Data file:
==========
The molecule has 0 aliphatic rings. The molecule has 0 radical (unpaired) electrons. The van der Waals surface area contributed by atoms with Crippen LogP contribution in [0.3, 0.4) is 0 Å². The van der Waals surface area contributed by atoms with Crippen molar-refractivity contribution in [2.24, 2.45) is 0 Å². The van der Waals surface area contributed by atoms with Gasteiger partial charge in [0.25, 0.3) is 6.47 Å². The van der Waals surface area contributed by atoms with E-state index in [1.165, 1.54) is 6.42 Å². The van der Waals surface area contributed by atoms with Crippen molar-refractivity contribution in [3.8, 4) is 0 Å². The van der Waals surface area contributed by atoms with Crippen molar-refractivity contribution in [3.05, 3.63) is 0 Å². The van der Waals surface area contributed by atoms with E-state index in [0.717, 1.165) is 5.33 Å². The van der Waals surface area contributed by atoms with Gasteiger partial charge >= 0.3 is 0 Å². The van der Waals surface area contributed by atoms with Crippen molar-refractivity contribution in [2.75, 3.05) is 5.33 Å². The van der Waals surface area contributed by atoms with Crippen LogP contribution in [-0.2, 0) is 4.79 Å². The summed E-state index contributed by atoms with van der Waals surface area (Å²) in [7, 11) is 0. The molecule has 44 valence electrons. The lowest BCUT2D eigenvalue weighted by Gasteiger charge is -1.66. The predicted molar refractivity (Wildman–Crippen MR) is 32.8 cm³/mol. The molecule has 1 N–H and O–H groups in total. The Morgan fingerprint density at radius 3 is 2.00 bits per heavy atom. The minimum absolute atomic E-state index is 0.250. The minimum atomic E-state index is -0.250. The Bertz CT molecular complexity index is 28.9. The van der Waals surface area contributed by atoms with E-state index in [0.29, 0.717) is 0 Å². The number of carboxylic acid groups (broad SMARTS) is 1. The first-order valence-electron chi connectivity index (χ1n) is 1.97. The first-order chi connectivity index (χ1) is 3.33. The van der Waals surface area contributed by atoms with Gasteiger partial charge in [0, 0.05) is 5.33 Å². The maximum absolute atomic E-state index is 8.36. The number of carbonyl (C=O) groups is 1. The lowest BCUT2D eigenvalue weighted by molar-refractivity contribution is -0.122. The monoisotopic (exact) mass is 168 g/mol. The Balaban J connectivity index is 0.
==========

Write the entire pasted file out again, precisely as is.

The molecule has 0 aliphatic rings. The molecule has 0 radical (unpaired) electrons. The van der Waals surface area contributed by atoms with Crippen LogP contribution in [0.3, 0.4) is 0 Å². The van der Waals surface area contributed by atoms with Crippen molar-refractivity contribution in [2.24, 2.45) is 0 Å². The van der Waals surface area contributed by atoms with Gasteiger partial charge in [0.25, 0.3) is 6.47 Å². The van der Waals surface area contributed by atoms with E-state index in [1.165, 1.54) is 6.42 Å². The van der Waals surface area contributed by atoms with Crippen molar-refractivity contribution in [3.8, 4) is 0 Å². The van der Waals surface area contributed by atoms with Crippen molar-refractivity contribution in [3.05, 3.63) is 0 Å². The van der Waals surface area contributed by atoms with E-state index in [0.717, 1.165) is 5.33 Å². The van der Waals surface area contributed by atoms with Gasteiger partial charge >= 0.3 is 0 Å². The van der Waals surface area contributed by atoms with Crippen molar-refractivity contribution in [2.75, 3.05) is 5.33 Å². The van der Waals surface area contributed by atoms with Crippen LogP contribution in [-0.2, 0) is 4.79 Å². The summed E-state index contributed by atoms with van der Waals surface area (Å²) in [7, 11) is 0. The molecule has 44 valence electrons. The lowest BCUT2D eigenvalue weighted by Gasteiger charge is -1.66. The predicted molar refractivity (Wildman–Crippen MR) is 32.8 cm³/mol. The molecule has 1 N–H and O–H groups in total. The Morgan fingerprint density at radius 3 is 2.00 bits per heavy atom. The minimum absolute atomic E-state index is 0.250. The minimum atomic E-state index is -0.250. The Bertz CT molecular complexity index is 28.9. The van der Waals surface area contributed by atoms with E-state index in [0.29, 0.717) is 0 Å². The number of carboxylic acid groups (broad SMARTS) is 1. The first-order valence-electron chi connectivity index (χ1n) is 1.97. The first-order chi connectivity index (χ1) is 3.33. The van der Waals surface area contributed by atoms with Gasteiger partial charge in [0, 0.05) is 5.33 Å². The maximum absolute atomic E-state index is 8.36. The number of carbonyl (C=O) groups is 1. The lowest BCUT2D eigenvalue weighted by molar-refractivity contribution is -0.122. The monoisotopic (exact) mass is 168 g/mol. The Balaban J connectivity index is 0.